Weather ROC Log 2

To further explore with the wind speed feature using logistic regression, we introduced polynomial terms into the model. The accuracies of the models with square wind_speed term and cubic wind_speed term are 0.61 and 0.64, respectively, and they are not dramatically improved compared to the model with linear wind speed term (0.61). Also it can be seen from the figure that the ROC curves of the polynomial models totally superimpose with the linear model, suggesting that the polynomial terms did not obviously improve the model.
The models with multiple (linear) features are also compared, and the accuracies for those models are: 0.63 for model with all 7 features, 0.58 for model with all 7 features except for the wind_speed feature,  0.62 for model with 3 features (weather_icon, wind_speed, wind_gust) and 0.61 for model with 2 features (weather_icon, wind_speed). The ROC curves for those models are shown in the figure below. The results again proves that the wind_speed is the most important feature for the pm2.5 model, and the addition of other features does improve the accuracy from 0.61 to 0.63, and improves the area under curve from 0.67 to 0.68.

Weather ROC log

We tested another machine learning tool this week: Random Forests.  Originally we ran into some issues (specifically the data that we tried to work on had duplicates within it).  Our results were giving 100% accuracy.  Furthermore, we had to convert values such as sunny, or cloudy into numbers.  For the Random Forests we included all elements except date and wind gusts.  Wind gusts have too many NaN’s, so likely would be counterproductive and date would need to be left to a later date and wasn’t that relevant to our main factor of interest (the weather).  Having a clean set of data, we ran a random forest.  It took some tweaking, but it runs well.  The cool thing about Random Forests is that it returns a value, so we have a precise prediction to measure against.  On average, the Random Forest was 32.42 % off with its predictions for pm25 (which is equivalent to 0.0048 ppm25’s).  Based on the variance in ppm day to day being fairly high, this is pretty good.  Further mathematical analysis will be necessary to confirm this however.  Also, methods could be further refined and tests on other pollutants could give better results.  Given by how much the SVM varied between different pollutants, this could be crucial.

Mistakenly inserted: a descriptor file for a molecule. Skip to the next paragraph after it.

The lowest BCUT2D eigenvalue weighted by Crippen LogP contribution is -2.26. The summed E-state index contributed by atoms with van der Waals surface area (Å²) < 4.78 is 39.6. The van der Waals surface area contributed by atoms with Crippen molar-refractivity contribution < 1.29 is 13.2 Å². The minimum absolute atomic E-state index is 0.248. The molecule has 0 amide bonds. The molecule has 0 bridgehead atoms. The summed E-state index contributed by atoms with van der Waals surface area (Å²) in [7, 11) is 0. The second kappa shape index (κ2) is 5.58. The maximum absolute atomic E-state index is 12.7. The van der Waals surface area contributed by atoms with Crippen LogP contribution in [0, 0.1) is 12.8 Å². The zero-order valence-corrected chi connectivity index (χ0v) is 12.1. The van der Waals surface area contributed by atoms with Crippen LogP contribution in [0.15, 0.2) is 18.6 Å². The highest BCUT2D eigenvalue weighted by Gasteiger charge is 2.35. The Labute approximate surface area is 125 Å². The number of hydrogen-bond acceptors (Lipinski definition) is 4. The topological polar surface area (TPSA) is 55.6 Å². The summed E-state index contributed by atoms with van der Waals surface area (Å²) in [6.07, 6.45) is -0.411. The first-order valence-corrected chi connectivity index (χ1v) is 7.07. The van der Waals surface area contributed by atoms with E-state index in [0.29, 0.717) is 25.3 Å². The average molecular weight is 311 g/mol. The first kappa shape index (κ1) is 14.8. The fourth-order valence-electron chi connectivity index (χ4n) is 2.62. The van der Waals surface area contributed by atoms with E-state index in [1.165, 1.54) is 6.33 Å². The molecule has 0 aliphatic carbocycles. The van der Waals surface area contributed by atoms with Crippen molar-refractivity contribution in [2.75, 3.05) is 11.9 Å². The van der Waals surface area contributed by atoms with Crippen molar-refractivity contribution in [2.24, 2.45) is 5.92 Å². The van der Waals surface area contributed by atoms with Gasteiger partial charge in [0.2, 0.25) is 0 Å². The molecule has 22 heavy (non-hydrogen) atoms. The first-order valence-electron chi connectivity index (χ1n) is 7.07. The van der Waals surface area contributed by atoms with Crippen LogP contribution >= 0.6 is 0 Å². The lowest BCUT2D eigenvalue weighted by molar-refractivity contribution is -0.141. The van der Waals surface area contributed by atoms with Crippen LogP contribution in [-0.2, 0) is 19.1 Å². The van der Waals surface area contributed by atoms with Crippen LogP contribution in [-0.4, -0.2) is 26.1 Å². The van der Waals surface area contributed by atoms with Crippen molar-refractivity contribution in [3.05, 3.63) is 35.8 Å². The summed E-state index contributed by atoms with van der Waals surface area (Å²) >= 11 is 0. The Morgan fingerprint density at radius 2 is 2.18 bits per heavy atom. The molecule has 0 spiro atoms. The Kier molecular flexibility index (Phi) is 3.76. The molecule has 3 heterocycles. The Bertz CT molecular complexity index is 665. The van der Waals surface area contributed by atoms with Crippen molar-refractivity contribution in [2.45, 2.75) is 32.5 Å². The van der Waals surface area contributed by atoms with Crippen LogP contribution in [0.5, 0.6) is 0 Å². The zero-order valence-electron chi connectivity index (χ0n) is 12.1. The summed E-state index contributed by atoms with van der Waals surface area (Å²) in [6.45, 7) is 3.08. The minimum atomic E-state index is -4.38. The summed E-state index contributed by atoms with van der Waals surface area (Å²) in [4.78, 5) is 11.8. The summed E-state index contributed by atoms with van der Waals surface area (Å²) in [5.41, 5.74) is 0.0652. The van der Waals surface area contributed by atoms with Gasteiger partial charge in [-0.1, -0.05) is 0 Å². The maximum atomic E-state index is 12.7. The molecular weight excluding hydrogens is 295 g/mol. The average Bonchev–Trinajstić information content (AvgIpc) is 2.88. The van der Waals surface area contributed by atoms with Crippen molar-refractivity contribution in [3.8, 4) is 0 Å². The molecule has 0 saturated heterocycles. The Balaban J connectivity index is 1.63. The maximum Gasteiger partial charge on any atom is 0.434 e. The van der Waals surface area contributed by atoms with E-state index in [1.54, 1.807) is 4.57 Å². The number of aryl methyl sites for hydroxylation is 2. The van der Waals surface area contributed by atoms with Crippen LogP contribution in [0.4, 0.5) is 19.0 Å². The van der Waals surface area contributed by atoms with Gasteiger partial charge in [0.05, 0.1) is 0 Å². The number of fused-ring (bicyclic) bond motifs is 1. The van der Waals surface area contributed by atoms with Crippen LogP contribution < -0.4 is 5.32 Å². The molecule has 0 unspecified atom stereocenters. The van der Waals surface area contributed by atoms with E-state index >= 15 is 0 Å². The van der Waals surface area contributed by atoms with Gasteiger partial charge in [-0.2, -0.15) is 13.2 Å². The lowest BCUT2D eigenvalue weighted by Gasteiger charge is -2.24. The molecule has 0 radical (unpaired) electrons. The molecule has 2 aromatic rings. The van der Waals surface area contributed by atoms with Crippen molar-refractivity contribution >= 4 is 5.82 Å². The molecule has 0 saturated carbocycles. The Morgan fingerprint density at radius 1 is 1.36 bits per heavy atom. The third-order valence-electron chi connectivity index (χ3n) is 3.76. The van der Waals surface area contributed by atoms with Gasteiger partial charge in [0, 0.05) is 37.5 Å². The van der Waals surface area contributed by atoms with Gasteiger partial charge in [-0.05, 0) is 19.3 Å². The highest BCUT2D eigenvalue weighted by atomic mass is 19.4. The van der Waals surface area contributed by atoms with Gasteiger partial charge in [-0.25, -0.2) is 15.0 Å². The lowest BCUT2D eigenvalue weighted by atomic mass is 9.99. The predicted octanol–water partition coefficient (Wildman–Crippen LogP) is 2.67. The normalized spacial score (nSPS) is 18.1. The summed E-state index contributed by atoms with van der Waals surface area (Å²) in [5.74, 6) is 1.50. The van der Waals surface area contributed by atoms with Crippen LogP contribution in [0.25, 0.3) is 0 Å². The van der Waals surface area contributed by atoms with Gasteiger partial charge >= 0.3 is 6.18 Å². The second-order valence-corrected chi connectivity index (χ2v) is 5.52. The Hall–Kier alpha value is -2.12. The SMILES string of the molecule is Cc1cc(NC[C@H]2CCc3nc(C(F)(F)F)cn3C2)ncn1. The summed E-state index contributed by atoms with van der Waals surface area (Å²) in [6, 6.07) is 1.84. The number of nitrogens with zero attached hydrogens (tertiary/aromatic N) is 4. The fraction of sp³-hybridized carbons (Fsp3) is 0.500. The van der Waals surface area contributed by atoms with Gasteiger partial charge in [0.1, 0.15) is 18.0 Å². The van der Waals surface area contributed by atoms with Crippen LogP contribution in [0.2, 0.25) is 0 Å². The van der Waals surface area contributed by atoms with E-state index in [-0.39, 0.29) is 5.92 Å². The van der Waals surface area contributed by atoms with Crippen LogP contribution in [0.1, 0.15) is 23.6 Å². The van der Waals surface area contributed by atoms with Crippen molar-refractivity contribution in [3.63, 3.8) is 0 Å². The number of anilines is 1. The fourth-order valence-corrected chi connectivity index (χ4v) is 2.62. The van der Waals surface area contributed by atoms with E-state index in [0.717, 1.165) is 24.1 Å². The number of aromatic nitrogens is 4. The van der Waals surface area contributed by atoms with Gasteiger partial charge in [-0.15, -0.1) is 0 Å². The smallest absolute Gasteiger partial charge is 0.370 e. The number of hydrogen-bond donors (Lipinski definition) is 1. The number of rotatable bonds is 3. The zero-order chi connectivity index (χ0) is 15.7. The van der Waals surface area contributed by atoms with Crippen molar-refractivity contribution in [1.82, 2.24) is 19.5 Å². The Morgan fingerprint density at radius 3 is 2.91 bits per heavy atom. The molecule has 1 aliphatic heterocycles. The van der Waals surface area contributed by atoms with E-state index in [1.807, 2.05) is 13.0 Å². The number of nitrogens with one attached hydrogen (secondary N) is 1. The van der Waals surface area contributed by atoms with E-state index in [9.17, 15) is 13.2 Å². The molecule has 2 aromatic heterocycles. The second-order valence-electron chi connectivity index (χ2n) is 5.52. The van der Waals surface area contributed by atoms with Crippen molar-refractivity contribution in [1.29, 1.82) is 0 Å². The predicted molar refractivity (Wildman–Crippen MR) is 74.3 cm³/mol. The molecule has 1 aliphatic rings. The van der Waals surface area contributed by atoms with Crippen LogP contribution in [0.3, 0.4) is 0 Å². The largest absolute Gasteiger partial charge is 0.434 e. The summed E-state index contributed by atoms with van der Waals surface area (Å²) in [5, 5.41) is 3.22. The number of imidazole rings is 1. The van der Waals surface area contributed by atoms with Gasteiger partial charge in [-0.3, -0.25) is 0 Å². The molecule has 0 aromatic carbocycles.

This coming week we plan on finishing up our machine learning, specifically looking at things like cross-validity between different geographic locations (after normalization) of the same algorithms.  We also plan on focusing on our visualization, and making concrete progress in that space.